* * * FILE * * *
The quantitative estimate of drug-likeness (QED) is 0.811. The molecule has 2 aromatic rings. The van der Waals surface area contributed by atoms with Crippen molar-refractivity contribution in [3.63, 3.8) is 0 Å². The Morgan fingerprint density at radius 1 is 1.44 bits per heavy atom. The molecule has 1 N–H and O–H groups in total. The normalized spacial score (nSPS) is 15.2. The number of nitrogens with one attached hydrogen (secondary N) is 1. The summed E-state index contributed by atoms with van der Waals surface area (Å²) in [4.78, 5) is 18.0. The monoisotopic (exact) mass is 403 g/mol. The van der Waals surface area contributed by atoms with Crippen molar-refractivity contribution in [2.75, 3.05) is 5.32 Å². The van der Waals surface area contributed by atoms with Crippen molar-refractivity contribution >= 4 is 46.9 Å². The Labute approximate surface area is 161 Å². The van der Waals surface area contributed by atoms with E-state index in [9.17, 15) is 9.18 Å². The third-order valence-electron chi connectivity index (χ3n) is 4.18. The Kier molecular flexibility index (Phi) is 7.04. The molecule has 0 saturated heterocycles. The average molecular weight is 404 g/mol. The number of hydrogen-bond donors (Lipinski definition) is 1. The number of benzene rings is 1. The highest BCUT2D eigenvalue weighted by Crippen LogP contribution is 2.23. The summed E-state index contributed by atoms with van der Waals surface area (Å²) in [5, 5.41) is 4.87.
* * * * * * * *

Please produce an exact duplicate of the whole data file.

The quantitative estimate of drug-likeness (QED) is 0.811. The molecule has 2 aromatic rings. The van der Waals surface area contributed by atoms with Crippen molar-refractivity contribution in [3.63, 3.8) is 0 Å². The Morgan fingerprint density at radius 1 is 1.44 bits per heavy atom. The molecule has 1 N–H and O–H groups in total. The normalized spacial score (nSPS) is 15.2. The number of nitrogens with one attached hydrogen (secondary N) is 1. The summed E-state index contributed by atoms with van der Waals surface area (Å²) in [4.78, 5) is 18.0. The monoisotopic (exact) mass is 403 g/mol. The van der Waals surface area contributed by atoms with Crippen molar-refractivity contribution in [2.75, 3.05) is 5.32 Å². The van der Waals surface area contributed by atoms with Crippen molar-refractivity contribution >= 4 is 46.9 Å². The Labute approximate surface area is 161 Å². The van der Waals surface area contributed by atoms with E-state index in [9.17, 15) is 9.18 Å². The third-order valence-electron chi connectivity index (χ3n) is 4.18. The Kier molecular flexibility index (Phi) is 7.04. The molecule has 0 saturated heterocycles. The average molecular weight is 404 g/mol. The number of hydrogen-bond donors (Lipinski definition) is 1. The number of benzene rings is 1. The highest BCUT2D eigenvalue weighted by Crippen LogP contribution is 2.23. The summed E-state index contributed by atoms with van der Waals surface area (Å²) in [5, 5.41) is 4.87.